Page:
I spotted the latest in a long line of TV programmes about parenting last week. Channel 4’s “Britain’s Best Parent” pitted 3 sets of parents against each other and a studio audience decided who came out on top! Each of the two couples and one lone parent had differing parenting styles. In summary, they varied from “gender fluid”, “Eastern influenced” and “lazy”, as described on the programme. As you might imagine, they all had their merits- allowing children not to be forced down the boy/girl division when choosing toys and games, valuing boundaries and contributing to family chores and being allowed to learn from their own mistakes without a parent immediately “saving” them. Is there really a perfect approach which always works?
The important combination of skills seems to be an ability to show warmth and an ability to be firm when necessary. Children thrive when they know that they are loved and nurtured through a warm parenting approach and when they feel safe because appropriate boundaries are in place and clear expectations set. It’s also important that we parent with awareness of what is developmentally appropriate. Expecting young children to exhibit huge self- discipline and choose educational pursuits over hanging out and having fun is as inappropriate as expecting them to be able to anticipate the consequences of choices they make without parental guidance. Children need support, encouragement and to be valued for who they are!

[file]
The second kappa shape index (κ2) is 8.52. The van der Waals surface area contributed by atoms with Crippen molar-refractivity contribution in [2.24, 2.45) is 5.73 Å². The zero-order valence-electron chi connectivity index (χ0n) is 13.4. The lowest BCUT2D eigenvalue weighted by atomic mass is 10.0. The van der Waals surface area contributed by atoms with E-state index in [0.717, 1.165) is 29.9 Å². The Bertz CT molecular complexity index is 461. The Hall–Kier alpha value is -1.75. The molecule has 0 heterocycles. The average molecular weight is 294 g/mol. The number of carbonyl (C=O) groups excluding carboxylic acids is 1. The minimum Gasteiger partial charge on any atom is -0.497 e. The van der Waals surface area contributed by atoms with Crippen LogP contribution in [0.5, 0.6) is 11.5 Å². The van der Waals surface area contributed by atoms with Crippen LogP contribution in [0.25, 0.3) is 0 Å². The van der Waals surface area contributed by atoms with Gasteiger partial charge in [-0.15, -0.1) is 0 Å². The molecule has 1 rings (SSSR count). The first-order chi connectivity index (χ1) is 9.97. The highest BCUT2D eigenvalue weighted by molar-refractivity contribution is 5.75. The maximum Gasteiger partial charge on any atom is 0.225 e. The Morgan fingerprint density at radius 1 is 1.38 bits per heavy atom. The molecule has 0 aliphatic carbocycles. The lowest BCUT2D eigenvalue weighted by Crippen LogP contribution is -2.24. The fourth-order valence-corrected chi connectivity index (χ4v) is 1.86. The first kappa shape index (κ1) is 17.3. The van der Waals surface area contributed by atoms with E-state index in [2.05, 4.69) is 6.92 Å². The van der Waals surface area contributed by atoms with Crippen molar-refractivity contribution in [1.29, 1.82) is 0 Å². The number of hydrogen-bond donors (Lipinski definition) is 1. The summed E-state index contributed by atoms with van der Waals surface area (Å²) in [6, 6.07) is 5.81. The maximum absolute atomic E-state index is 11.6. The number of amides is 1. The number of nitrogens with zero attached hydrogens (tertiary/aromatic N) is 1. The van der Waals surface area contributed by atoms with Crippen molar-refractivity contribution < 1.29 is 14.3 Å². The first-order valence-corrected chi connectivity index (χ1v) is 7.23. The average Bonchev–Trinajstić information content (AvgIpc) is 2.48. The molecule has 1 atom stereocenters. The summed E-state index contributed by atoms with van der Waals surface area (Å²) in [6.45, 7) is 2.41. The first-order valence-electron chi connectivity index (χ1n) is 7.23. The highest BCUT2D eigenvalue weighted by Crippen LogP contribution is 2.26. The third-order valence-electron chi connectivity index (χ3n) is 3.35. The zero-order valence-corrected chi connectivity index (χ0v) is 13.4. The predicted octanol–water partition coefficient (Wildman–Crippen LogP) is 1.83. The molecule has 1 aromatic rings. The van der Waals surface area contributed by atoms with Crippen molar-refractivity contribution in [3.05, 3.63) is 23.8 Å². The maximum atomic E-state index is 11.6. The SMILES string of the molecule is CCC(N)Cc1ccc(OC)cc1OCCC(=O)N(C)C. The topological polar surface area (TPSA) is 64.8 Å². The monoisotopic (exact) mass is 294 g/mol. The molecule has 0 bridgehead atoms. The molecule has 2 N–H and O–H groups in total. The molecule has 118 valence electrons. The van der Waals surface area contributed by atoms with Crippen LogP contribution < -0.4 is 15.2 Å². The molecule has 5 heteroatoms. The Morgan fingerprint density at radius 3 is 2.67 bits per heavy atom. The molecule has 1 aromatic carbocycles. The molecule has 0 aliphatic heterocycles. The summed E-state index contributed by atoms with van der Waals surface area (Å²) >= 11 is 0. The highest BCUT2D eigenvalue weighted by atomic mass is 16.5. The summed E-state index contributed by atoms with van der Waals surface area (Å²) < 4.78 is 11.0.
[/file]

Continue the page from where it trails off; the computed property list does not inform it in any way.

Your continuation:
The notion of parenting being a competition is curious. It suggests that children are some kind of “project” which needs to be completed correctly. It made me wonder how much the parents adopted a particular style because this fulfilled their own needs? Interestingly, the audience voted the parents who had a strict regime of healthy eating, exercise and intellectual pursuits as the “winners”. Was this because they thought this was how perfect parents should behave in order to produce perfect children? In truth, family life can be a messy business and thankfully parents only need to be “good enough”. Being “good enough” means doing your best to allow your child to grow up to feel loved and safe and be the best version of his or her imperfect self!